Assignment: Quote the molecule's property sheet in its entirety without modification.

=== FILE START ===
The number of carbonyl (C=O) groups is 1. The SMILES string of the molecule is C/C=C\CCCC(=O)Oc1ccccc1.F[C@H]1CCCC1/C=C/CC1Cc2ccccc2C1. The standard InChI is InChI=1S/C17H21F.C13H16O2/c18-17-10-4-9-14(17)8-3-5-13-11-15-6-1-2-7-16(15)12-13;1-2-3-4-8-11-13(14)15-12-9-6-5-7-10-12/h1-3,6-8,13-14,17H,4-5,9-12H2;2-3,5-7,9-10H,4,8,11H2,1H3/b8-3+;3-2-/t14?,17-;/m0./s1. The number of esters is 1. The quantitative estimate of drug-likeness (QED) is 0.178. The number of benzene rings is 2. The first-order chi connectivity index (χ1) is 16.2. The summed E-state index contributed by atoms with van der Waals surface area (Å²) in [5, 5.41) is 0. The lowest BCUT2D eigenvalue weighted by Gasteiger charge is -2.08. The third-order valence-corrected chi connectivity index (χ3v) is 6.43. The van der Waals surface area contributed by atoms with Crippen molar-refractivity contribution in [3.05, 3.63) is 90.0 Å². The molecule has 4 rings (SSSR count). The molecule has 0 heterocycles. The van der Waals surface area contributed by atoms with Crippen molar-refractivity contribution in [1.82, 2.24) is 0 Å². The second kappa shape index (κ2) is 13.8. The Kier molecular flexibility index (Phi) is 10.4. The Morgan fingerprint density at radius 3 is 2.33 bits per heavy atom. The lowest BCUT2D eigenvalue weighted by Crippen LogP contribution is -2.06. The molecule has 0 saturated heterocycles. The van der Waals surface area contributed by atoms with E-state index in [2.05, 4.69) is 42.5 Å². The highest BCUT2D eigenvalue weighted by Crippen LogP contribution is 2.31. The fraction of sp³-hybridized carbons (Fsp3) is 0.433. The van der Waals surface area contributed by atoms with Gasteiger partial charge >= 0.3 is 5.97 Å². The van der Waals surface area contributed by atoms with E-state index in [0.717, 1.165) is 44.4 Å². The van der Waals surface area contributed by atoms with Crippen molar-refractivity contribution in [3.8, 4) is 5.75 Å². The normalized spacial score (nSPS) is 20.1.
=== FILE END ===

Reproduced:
The number of carbonyl (C=O) groups is 1. The SMILES string of the molecule is C/C=C\CCCC(=O)Oc1ccccc1.F[C@H]1CCCC1/C=C/CC1Cc2ccccc2C1. The standard InChI is InChI=1S/C17H21F.C13H16O2/c18-17-10-4-9-14(17)8-3-5-13-11-15-6-1-2-7-16(15)12-13;1-2-3-4-8-11-13(14)15-12-9-6-5-7-10-12/h1-3,6-8,13-14,17H,4-5,9-12H2;2-3,5-7,9-10H,4,8,11H2,1H3/b8-3+;3-2-/t14?,17-;/m0./s1. The number of esters is 1. The quantitative estimate of drug-likeness (QED) is 0.178. The number of benzene rings is 2. The first-order chi connectivity index (χ1) is 16.2. The summed E-state index contributed by atoms with van der Waals surface area (Å²) in [5, 5.41) is 0. The lowest BCUT2D eigenvalue weighted by Gasteiger charge is -2.08. The third-order valence-corrected chi connectivity index (χ3v) is 6.43. The van der Waals surface area contributed by atoms with Crippen molar-refractivity contribution in [3.05, 3.63) is 90.0 Å². The molecule has 4 rings (SSSR count). The molecule has 0 heterocycles. The van der Waals surface area contributed by atoms with Crippen molar-refractivity contribution in [1.82, 2.24) is 0 Å². The second kappa shape index (κ2) is 13.8. The Kier molecular flexibility index (Phi) is 10.4. The Morgan fingerprint density at radius 3 is 2.33 bits per heavy atom. The lowest BCUT2D eigenvalue weighted by Crippen LogP contribution is -2.06. The molecule has 0 saturated heterocycles. The van der Waals surface area contributed by atoms with E-state index in [2.05, 4.69) is 42.5 Å². The highest BCUT2D eigenvalue weighted by Crippen LogP contribution is 2.31. The fraction of sp³-hybridized carbons (Fsp3) is 0.433. The van der Waals surface area contributed by atoms with Gasteiger partial charge >= 0.3 is 5.97 Å². The van der Waals surface area contributed by atoms with E-state index in [0.717, 1.165) is 44.4 Å². The van der Waals surface area contributed by atoms with Crippen molar-refractivity contribution in [3.8, 4) is 5.75 Å². The normalized spacial score (nSPS) is 20.1.